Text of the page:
linkfest – 10/13/14

The Earliest Group Of Modern Humans To Branch Off Survived Until Just 2,300 Years Ago – h/t mr. robert ford!

Archaeologists unearth remains of oldest Norman ever found which ‘fills gap in our knowledge of pre-Neanderthal evolution’“On a bend of the river Seine near Rouen in Normandy, archaeologists have found the remains of the oldest Norman ever discovered. The three bones from the left arm of a pre-Neanderthal should shed fresh light on a little-known period. In particular, they could help scientists to understand the evolution of the squat, muscular hunters who died out 30,000 to 40,000 years ago, just after the first humans arrived in what is now Europe. The discovery of the bones at Tourville-la-Rivière, 14km south of Rouen, is exceptional because ‘this is a period with very few fossils’, according to Bruno Maureille, a palaeontologist at the National Centre for Scientific Research. He said the arm bones, dating from 200,000 years ago, in the Middle Pleistocene era, were ‘the only known example from northern Europe’.”

The first South Americans: Extreme living“After humans arrived in South America, they quickly spread into some of its most remote corners.”

How ancient DNA is rewriting human history“‘Human history is not one of stasis….’ The genetic record shows that for the past tens of thousands of years, mixed human ancestry is the rule and not the exception.” h/t hbd bibliography!

Treasure trove of ancient genomes helps recalibrate the human evolutionary clock

EmTech: Illumina Says 228,000 Human Genomes Will Be Sequenced This Year

Europe the birthplace of art? Cave art shows Indonesia has a claim“Using this method, the researchers determined that one of the hand stencils they sampled was made at least 39,900 years ago and that a painting of an animal known as a pig deer was at least 35,400 years old. In Europe, the oldest known cave painting was of a red disk found in a cave in El Castillo, Spain, that has a minimum age of 40,800 years. The earliest figurative painting, of a rhinoceros, was found in the Chauvet Cave in France; it goes back 38,827 years.”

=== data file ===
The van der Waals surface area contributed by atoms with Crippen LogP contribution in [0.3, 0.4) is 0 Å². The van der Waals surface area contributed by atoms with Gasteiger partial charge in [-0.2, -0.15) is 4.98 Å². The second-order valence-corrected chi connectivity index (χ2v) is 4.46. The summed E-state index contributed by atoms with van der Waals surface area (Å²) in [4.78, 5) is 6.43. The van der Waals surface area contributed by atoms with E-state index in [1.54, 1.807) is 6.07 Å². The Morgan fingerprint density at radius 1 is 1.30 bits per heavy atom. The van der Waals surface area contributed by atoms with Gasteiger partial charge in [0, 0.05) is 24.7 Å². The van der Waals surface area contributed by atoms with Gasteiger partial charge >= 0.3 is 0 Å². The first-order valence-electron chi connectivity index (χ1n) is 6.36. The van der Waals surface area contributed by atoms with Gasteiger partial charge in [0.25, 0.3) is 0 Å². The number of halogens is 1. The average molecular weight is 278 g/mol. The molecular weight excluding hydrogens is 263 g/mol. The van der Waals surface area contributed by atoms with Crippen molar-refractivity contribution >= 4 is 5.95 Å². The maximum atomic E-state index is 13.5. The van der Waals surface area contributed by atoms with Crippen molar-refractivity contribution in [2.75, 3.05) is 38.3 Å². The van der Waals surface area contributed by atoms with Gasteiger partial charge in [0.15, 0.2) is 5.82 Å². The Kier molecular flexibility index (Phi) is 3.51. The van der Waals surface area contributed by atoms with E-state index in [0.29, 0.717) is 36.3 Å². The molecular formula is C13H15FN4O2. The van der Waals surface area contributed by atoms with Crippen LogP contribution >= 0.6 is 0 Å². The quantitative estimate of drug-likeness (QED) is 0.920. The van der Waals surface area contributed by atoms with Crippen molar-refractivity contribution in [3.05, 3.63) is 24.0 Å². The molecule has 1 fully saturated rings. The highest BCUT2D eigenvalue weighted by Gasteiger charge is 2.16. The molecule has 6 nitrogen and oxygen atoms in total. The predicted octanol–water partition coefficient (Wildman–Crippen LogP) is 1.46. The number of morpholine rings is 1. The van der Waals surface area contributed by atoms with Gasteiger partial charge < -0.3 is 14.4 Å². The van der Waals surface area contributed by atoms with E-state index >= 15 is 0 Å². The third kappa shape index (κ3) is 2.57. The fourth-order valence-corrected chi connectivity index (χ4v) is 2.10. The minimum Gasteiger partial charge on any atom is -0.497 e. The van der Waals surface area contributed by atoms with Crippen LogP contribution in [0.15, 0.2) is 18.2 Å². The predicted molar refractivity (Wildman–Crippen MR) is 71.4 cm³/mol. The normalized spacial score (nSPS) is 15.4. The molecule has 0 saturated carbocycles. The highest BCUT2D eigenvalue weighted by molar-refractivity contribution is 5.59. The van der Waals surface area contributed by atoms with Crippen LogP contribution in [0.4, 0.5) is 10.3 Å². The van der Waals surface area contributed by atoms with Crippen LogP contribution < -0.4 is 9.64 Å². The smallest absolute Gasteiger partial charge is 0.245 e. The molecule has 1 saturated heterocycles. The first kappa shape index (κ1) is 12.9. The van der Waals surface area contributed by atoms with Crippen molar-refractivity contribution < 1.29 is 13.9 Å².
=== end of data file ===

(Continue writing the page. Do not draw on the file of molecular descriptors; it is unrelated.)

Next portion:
Ancient Plague’s DNA Revived From A 1,500-Year-Old Tooth – justinian plague. – h/t debbie kennett!

New Genetic ‘Operating System’ Facilitated Evolution of ‘Bilateral’ Animals

Draft of paper about Amish“[T]he difference in mean AQ [‘amishness’] between young Amish men and their non-Amish neighbors is about 2.8 standard deviations. In the IQ world this would correspond to a group different of 42 points. In the stature world this would correspond to a height difference of about 8 inches.” – from henry harpending. see also Amish v. English from steve sailer.

Does evolutionary theory need a rethink? – no. – see also Evolution Ever Evolves from razib.

Widespread signals of convergent adaptation to high altitude in Asia and America

Evolutionary behavioral genetics“We describe the scientific enterprise at the intersection of evolutionary psychology and behavioral genetics — a field that could be termed Evolutionary Behavioral Genetics — and how modern genetic data is revolutionizing our ability to test questions in this field.”

coolest story! a MUST READ!: Finding Clues in Genes of ‘Exceptional Responders’“One study at Memorial Sloan-Kettering Cancer Center tested a drug called everolimus that is approved for kidney and breast cancer. Researchers asked if it could treat bladder cancer. Forty-five patients received the drug. Two responded. ‘The verdict was, “O.K., I guess everolimus does not work in bladder cancer,” ‘ said Dr. David Solit, the principal investigator. But then there were those two patients — one, in particular. Her cancer had spread to her abdomen. She was expected to live less than a year, and there was no treatment for her. But with everolimus, her tumors disappeared. ‘I was at a clinical meeting, and everyone was saying this drug did not work,’ Dr. Solit said. ‘I said, “It worked for her.” ‘ The investigators found out why. Her cancer had a mutation in a gene that made it dependent on a protein, mTOR, for growth. Everolimus squelches the activity of mTOR. The woman is still taking everolimus, and her cancer has not recurred.”